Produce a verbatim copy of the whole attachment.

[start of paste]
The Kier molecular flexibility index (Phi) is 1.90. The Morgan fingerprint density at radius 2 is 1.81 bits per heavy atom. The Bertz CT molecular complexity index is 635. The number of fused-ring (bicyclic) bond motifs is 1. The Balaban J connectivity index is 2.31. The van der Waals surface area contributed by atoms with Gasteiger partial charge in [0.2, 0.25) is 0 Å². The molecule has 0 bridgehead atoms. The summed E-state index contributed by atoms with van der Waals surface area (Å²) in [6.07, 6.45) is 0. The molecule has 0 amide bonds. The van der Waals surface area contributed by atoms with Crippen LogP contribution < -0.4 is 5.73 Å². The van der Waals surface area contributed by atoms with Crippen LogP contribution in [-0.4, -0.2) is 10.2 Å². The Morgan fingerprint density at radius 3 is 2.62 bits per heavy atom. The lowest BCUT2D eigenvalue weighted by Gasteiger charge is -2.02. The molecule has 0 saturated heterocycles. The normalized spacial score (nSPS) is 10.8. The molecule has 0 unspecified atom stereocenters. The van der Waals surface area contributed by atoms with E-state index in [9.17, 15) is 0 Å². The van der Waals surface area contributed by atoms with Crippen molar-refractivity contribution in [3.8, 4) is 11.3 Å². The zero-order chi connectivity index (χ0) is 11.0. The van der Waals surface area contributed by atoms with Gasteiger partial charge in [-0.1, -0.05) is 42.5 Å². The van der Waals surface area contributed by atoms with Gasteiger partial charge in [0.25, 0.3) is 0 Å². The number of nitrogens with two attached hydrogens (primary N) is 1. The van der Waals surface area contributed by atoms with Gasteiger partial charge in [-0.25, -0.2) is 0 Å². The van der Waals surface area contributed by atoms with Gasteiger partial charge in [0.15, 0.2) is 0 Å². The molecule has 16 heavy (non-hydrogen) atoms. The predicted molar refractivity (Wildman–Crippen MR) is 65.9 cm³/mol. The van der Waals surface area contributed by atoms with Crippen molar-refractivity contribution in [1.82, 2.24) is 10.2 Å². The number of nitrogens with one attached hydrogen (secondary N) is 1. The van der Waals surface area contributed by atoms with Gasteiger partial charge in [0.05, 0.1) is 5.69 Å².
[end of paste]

The Kier molecular flexibility index (Phi) is 1.90. The Morgan fingerprint density at radius 2 is 1.81 bits per heavy atom. The Bertz CT molecular complexity index is 635. The number of fused-ring (bicyclic) bond motifs is 1. The Balaban J connectivity index is 2.31. The van der Waals surface area contributed by atoms with Gasteiger partial charge in [0.2, 0.25) is 0 Å². The molecule has 0 bridgehead atoms. The summed E-state index contributed by atoms with van der Waals surface area (Å²) in [6.07, 6.45) is 0. The molecule has 0 amide bonds. The van der Waals surface area contributed by atoms with Crippen LogP contribution < -0.4 is 5.73 Å². The van der Waals surface area contributed by atoms with Crippen LogP contribution in [-0.4, -0.2) is 10.2 Å². The Morgan fingerprint density at radius 3 is 2.62 bits per heavy atom. The lowest BCUT2D eigenvalue weighted by Gasteiger charge is -2.02. The molecule has 0 saturated heterocycles. The normalized spacial score (nSPS) is 10.8. The molecule has 0 unspecified atom stereocenters. The van der Waals surface area contributed by atoms with E-state index in [9.17, 15) is 0 Å². The van der Waals surface area contributed by atoms with Crippen molar-refractivity contribution in [3.8, 4) is 11.3 Å². The zero-order chi connectivity index (χ0) is 11.0. The van der Waals surface area contributed by atoms with Gasteiger partial charge in [-0.1, -0.05) is 42.5 Å². The van der Waals surface area contributed by atoms with Gasteiger partial charge in [0.25, 0.3) is 0 Å². The number of nitrogens with two attached hydrogens (primary N) is 1. The van der Waals surface area contributed by atoms with Gasteiger partial charge in [-0.25, -0.2) is 0 Å². The van der Waals surface area contributed by atoms with Gasteiger partial charge in [0.15, 0.2) is 0 Å². The molecule has 16 heavy (non-hydrogen) atoms. The predicted molar refractivity (Wildman–Crippen MR) is 65.9 cm³/mol. The van der Waals surface area contributed by atoms with Crippen molar-refractivity contribution in [1.82, 2.24) is 10.2 Å². The number of nitrogens with one attached hydrogen (secondary N) is 1. The van der Waals surface area contributed by atoms with Gasteiger partial charge in [0.05, 0.1) is 5.69 Å².